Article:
To be an effective compendium, an objective view is required required, but this book is one-eyed in its pursuit of perceived sinners and their sins. The unrelenting cynicism for the establishment, political structures and the sustainable development movement ignores the fact that those structures are what we have to work with if we want to reform the system. An occasional unjustified sweeping statement undermines many of the arguments - for example to imply that Abraham Lincoln may have assassinated for his proposed reform of the banking system, rather than for his emancipation of black Americans, requires a better justification than "his assassination has never fully been explained."

Both aims are let down by the sporadic use of citations. While there's a biography for each chapter, there's a dearth of specific references for facts quoted in the text (although it has to be said that the 'life' section is better referenced than the others). This makes it impossible to verify the source and determine whether any statement is a measured fact, an opinion of someone else (and who that is) or Bruges' own views. This is a real shame as I learnt loads from this book and would like to be able to check back and quote the source of data and facts in my own publications and presentations.

This book will be great fuel for the indignant armchair activist - and a jolly good read if you want to broaden your view of the issues. However it is a flawed gem, undermined by its own ambition and subjectivity - which is a shame given the hard work, belief and passion that has clearly gone into it.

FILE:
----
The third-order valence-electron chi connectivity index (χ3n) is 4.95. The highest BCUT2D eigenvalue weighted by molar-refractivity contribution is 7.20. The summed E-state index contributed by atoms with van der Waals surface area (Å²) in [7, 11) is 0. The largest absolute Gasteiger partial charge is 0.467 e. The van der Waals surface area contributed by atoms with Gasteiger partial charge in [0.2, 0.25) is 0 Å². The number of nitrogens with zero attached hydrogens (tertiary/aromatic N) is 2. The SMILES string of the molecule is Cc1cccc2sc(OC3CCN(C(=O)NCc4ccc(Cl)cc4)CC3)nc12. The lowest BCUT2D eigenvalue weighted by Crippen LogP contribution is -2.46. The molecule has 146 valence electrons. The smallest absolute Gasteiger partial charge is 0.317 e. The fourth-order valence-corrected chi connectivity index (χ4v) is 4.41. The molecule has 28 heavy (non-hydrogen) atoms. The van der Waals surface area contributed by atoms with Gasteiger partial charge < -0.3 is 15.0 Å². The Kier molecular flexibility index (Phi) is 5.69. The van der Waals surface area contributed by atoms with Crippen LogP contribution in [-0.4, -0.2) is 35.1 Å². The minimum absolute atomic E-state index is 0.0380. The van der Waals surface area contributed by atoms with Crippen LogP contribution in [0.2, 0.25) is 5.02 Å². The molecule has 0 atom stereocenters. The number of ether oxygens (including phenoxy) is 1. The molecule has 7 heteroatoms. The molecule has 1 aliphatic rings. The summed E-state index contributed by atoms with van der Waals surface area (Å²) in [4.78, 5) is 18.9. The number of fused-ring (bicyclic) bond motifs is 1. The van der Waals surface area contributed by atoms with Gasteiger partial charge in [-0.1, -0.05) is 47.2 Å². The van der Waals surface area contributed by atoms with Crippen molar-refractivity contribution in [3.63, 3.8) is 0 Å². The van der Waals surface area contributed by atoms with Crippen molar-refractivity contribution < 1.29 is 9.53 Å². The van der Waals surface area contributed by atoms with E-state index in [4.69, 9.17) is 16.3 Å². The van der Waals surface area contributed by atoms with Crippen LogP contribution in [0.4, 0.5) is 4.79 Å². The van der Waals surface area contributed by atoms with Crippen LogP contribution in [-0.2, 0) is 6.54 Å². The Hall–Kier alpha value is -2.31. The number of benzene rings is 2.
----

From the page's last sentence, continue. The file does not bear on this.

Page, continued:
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Thursday, January 15, 2009

Heathrow: push comes to shove

Well, we all knew it was going to happen. The first big iconic decision for the Government in terms of slowing climate change and they flunked it. What annoys me even more is Geoff Hoon's lame 'environmental regime' for the runway:

1. "airlines using the new runway would be required to use the newest, least-polluting aircraft."

This will only make a difference if the restriction was placed on all runways in the London area, otherwise there will just be careful shuffling of the pack to put the more polluting planes on the other runway.

2. "the government was satisfied environmental targets could be met, as it would put an initial cap on additional flights from the new runway of 125,000 a year"

That's a cap? 340 a day? One every 4 minutes, 24/7?


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Friday, January 09, 2009

If you are a hardcore sustainability thinker...

...then check out my review of Sustainability by Design here.

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Tuesday, January 06, 2009

Good things

Going for a walk, falling in love, kicking leaves, throwing snowballs, running, jumping, laughing, joking, kissing, chasing, teasing, talking, snoozing, keeping in touch, making love, lying in, putting your feet up, watching wildlife, gardening, mulling, climbing, building sandcastles, paddling, teaching your kids stuff, helping, jogging, camping, splashing in puddles, fixing things, visiting, cloud watching, playing poohsticks, listening, smiling, stroking, sunbathing, walking hand in hand, lying in the bath, hiking, writing, crosswords, a cup of tea, stretching, singing...